Social Justice Research

, Volume 25, Issue 2, pp 122–139

Wild Justice Redux: What We Know About Social Justice in Animals and Why It Matters

Article

DOI: 10.1007/s11211-012-0154-y

Cite this article as:
Pierce, J. & Bekoff, M. Soc Just Res (2012) 25: 122. doi:10.1007/s11211-012-0154-y

Abstract

Social justice in animals is beginning to attract interest in a broad range of academic disciplines. Justice is an important area of study because it may help explain social dynamics among individuals living in tightly-knit groups, as well as social interactions among individuals who only occasionally meet. In this paper, we provide an overview of what is currently known about social justice in animals and offer an agenda for further research. We provide working definitions of key terms, outline some central research questions, and explore some of the challenges of studying social justice in animals, as well as the promise of the work we're proposing. Finally, we suggest why continued research into animal cognition and social behavior has significant ethical implications for our treatment of nonhuman animals.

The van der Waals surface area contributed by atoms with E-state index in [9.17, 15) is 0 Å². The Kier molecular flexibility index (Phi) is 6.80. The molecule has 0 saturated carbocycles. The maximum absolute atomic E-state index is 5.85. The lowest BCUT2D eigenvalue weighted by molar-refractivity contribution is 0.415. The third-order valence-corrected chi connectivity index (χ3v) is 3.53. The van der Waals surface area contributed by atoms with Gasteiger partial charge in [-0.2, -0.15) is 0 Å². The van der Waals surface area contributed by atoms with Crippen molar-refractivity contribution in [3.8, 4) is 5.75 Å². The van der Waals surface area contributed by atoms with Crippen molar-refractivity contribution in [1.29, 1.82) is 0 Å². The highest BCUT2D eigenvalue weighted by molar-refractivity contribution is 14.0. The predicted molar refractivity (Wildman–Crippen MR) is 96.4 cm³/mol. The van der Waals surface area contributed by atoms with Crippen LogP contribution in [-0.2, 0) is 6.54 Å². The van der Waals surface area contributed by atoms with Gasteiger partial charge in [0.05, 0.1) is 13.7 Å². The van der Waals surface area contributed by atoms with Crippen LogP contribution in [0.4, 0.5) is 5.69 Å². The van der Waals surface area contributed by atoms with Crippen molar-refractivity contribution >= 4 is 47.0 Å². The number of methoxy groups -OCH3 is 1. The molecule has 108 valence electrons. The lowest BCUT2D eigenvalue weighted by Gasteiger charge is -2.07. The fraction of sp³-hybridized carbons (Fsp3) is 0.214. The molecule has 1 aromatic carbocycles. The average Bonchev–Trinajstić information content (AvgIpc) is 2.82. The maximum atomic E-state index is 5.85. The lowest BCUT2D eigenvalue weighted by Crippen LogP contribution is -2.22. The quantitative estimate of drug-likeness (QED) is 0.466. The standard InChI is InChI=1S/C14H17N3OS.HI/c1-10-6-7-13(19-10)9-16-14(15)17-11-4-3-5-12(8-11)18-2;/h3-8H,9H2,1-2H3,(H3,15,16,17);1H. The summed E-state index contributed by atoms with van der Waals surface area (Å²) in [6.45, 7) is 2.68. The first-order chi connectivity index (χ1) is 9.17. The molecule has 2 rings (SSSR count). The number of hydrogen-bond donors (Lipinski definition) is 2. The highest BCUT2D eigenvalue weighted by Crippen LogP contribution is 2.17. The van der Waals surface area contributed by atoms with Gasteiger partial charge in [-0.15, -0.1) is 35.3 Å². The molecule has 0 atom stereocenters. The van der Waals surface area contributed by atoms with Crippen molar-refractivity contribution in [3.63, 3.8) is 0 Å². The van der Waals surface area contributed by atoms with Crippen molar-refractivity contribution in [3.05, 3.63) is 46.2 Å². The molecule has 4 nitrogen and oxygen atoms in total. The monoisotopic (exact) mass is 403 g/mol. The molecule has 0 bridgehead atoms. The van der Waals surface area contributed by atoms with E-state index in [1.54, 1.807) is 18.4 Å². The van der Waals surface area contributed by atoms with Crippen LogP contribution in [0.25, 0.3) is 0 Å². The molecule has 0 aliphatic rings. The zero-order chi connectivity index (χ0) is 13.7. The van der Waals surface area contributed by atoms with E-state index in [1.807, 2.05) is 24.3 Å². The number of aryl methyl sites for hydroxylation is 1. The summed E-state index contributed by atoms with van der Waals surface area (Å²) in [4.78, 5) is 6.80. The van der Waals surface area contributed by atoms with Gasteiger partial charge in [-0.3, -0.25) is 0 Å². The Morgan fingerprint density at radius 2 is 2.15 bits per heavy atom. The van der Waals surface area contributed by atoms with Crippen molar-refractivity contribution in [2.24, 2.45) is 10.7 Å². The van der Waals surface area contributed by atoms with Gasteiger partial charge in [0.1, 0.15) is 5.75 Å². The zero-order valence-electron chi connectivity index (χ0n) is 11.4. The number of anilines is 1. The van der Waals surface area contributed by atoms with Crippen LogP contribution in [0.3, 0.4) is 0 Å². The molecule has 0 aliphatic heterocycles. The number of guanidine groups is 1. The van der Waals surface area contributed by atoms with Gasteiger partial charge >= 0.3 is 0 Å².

Keywords

Social justiceAnimalsWild justicePlayProsocial, captiveFairnessInequity aversionEthicsEmpathyCooperationMoralityPrimatesCanidsCognitive ethology

Copyright information

© Springer Science+Business Media, LLC 2012

Authors and Affiliations

  1. 1.Center for Bioethics and HumanitiesUniversity of Colorado Health SciencesDenverUSA
  2. 2.Department of Ecology and Evolutionary BiologyThe University of ColoradoBoulderUSA
  3. 3.LyonsUSA